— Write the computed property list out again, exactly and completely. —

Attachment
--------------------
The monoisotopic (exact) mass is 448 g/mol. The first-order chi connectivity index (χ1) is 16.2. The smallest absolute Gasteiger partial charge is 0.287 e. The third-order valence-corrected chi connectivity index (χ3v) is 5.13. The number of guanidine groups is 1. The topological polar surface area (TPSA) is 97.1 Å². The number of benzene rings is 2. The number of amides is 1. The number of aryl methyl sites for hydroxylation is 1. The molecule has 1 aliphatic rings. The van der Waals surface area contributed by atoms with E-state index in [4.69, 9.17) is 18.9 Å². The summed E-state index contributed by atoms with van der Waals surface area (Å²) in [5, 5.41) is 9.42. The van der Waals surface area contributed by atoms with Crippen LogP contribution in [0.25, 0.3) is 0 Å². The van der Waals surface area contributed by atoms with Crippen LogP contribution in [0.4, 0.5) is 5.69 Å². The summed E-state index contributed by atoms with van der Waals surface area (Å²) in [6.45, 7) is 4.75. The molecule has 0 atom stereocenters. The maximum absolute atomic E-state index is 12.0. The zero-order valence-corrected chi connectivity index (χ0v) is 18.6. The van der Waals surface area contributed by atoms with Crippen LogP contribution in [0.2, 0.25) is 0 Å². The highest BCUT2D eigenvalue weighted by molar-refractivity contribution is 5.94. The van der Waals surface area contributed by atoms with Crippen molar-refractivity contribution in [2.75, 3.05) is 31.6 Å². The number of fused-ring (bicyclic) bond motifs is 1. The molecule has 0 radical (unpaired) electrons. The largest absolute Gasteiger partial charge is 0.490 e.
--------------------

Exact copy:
The monoisotopic (exact) mass is 448 g/mol. The first-order chi connectivity index (χ1) is 16.2. The smallest absolute Gasteiger partial charge is 0.287 e. The third-order valence-corrected chi connectivity index (χ3v) is 5.13. The number of guanidine groups is 1. The topological polar surface area (TPSA) is 97.1 Å². The number of benzene rings is 2. The number of amides is 1. The number of aryl methyl sites for hydroxylation is 1. The molecule has 1 aliphatic rings. The van der Waals surface area contributed by atoms with E-state index in [4.69, 9.17) is 18.9 Å². The summed E-state index contributed by atoms with van der Waals surface area (Å²) in [5, 5.41) is 9.42. The van der Waals surface area contributed by atoms with Crippen LogP contribution in [0.25, 0.3) is 0 Å². The van der Waals surface area contributed by atoms with Crippen LogP contribution in [0.4, 0.5) is 5.69 Å². The summed E-state index contributed by atoms with van der Waals surface area (Å²) in [6.45, 7) is 4.75. The molecule has 0 atom stereocenters. The maximum absolute atomic E-state index is 12.0. The zero-order valence-corrected chi connectivity index (χ0v) is 18.6. The van der Waals surface area contributed by atoms with Crippen LogP contribution in [0.2, 0.25) is 0 Å². The highest BCUT2D eigenvalue weighted by molar-refractivity contribution is 5.94. The van der Waals surface area contributed by atoms with Crippen molar-refractivity contribution in [2.75, 3.05) is 31.6 Å². The number of fused-ring (bicyclic) bond motifs is 1. The molecule has 0 radical (unpaired) electrons. The largest absolute Gasteiger partial charge is 0.490 e.